Tanks deploy in Sana'a
Sana'a - Tanks were deployed in the Yemeni capital on Monday as top generals pledged allegiance to the "revolution" and the country's main tribal leader demanded President Ali Abdullah Saleh's exit from power.
Tanks took up positions in key locations across Sana'a including at the presidential palace, the central bank and the ministry of defence, but it was unclear what their orders were or who was in command.
In a series of body blows to Saleh's authority, General Ali Mohsen al-Ahmar, commander of the northwest military district, announced he had joined the "revolution", along with tribal leader Sadiq al-Ahmar.
"The crisis is getting more complicated and it's pushing the country towards violence and civil war," the general said in a statement broadcast by Al-Jazeera television.
"According to what I'm feeling, and according to the feelings of my partner commanders and soldiers... I announce our support and our peaceful backing to the youth revolution.
"We are going to fulfill our duties in preserving security and stability."
One by one, dozens of officers of various ranks stood at the tent city near Sana'a University, where demonstrators have kept vigil since February 21 in spite of a wave of attacks, and publicly pledged to support the revolution.
Two other top generals, Nasser Ali Shuaybi in Hadramawt province and Faisal Rajab in the southern province of Lahij, also switched sides.
Sadiq al-Ahmar, who leads the Hashid tribal federation, the largest in deeply tribal Yemen and a crucial source of Saleh's power, told Al-Jazeera it was time for the embattled president to make a "quiet exit".
"I announce in the name of all the members of my tribe that I am joining the revolution," Ahmar said, calling for Saleh "to exempt Yemen from the bloodshed and make a quiet exit".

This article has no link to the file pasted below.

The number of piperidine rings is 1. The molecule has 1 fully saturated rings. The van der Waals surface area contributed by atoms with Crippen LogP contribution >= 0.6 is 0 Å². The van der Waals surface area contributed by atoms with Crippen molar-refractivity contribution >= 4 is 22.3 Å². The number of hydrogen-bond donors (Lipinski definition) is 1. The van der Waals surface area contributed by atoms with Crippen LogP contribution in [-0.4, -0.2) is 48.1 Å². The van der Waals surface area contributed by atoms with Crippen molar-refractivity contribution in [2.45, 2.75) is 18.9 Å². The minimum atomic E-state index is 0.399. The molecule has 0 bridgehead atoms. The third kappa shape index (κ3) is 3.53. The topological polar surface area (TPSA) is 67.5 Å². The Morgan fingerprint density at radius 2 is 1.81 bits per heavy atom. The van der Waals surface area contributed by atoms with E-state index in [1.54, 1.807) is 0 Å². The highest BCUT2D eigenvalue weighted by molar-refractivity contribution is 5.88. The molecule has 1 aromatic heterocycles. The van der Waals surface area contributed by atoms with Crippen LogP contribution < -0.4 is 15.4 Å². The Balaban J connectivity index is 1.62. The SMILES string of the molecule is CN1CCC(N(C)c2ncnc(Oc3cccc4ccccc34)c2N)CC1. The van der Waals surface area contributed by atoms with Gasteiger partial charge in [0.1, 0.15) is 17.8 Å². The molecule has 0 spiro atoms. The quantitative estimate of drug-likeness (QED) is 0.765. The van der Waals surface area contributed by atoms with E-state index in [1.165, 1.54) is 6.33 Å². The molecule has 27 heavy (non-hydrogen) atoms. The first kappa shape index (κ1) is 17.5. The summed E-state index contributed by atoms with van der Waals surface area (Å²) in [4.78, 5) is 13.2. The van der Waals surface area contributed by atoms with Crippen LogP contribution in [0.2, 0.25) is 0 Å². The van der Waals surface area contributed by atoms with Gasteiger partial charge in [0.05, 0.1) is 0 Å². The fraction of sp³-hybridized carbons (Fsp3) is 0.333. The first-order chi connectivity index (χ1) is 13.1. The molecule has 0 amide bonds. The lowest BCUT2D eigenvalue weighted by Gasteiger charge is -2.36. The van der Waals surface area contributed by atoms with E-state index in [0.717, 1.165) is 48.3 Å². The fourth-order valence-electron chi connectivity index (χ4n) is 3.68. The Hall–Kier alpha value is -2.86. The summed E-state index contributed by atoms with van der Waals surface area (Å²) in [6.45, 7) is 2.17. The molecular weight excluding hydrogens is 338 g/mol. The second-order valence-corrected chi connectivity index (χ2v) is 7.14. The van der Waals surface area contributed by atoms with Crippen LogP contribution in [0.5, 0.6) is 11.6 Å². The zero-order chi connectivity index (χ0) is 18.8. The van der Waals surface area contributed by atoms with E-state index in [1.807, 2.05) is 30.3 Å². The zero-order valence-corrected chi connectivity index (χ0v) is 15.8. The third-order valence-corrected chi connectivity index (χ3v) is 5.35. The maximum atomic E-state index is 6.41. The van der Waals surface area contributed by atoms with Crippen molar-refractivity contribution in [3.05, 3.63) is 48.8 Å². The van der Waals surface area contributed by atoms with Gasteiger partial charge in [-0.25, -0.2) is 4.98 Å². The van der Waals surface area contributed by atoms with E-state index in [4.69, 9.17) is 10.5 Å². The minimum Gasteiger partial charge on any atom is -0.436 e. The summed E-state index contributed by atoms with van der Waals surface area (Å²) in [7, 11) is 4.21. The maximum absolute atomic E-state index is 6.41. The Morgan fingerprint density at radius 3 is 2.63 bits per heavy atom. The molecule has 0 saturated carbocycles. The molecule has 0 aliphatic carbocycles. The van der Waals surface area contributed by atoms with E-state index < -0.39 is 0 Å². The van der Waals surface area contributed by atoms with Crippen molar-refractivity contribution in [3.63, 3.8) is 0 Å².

The deputy speaker of parliament, Himyar al-Ahmar, and the governor of the key southern province of Aden, Ahmed Qaatabi, also resigned in protest at the treatment of demonstrators.
The defections came a day after Saleh sacked his cabinet in a bid to placate opposition calls for sweeping reforms in the key US ally.
The regime has already lost the support of religious leaders and been weakened by the resignations of ministers, ambassadors and a host of ruling party MPs, but Saleh has refused to stand down until his term ends in 2013.
His regime was internationally condemned after more than 50 people were killed as loyalist gunmen opened fire on Friday on protesters in Sana'a's University Square, the centre of the pro-democracy movement.
The defection of top military officers to the opposition is likely to complicate Washington's support for Saleh, whom it sees as a pillar of stability in a volatile country and a partner in the war against al-Qaeda.
US special forces are training Yemeni anti-terror units engaged against al-Qaeda in the Arabian Peninsula (AQAP), which has allegedly attempted several attacks on US targets.
Yemen is also the suspected hideout of radical US-Yemeni cleric Anwar al-Awlaki, an alleged AQAP leader and described by a senior US security official as "probably the most significant risk" to the United States.
A London court on Friday jailed a Bangladeshi Islamic militant working for British Airways for 30 years for plotting to blow up a US-bound plane after conspiring with Awlaki.
As Saleh clung to power, there were unconfirmed reports that several ambassadors had also pledged their support to the "revolution", in what could be the endgame of a long and bloody period of unrest in the strategic state.
The country's ambassador to the UN and human rights minister resigned on Sunday in protest at the brutal treatment of peaceful protesters.
Politicians and civil society leaders joined in a massive funeral procession in Sana'a on Sunday for some of those killed last week, in what amounted to the biggest anti-regime demonstration since the protests began in late January.
UN Secretary General Ban Ki-moon on Monday strongly condemned the use of live ammunition against demonstrators in Yemen, and repeated international calls for dialogue and restraint.
"The Yemen government has an obligation to protect civilians. I call for the utmost restraint and end to violence," Ban told reporters following talks with Arab League chief Amr Mussa in Cairo.
"There is no alternative to an inclusive dialogue on political, social and economic reform to address Yemen's political crisis."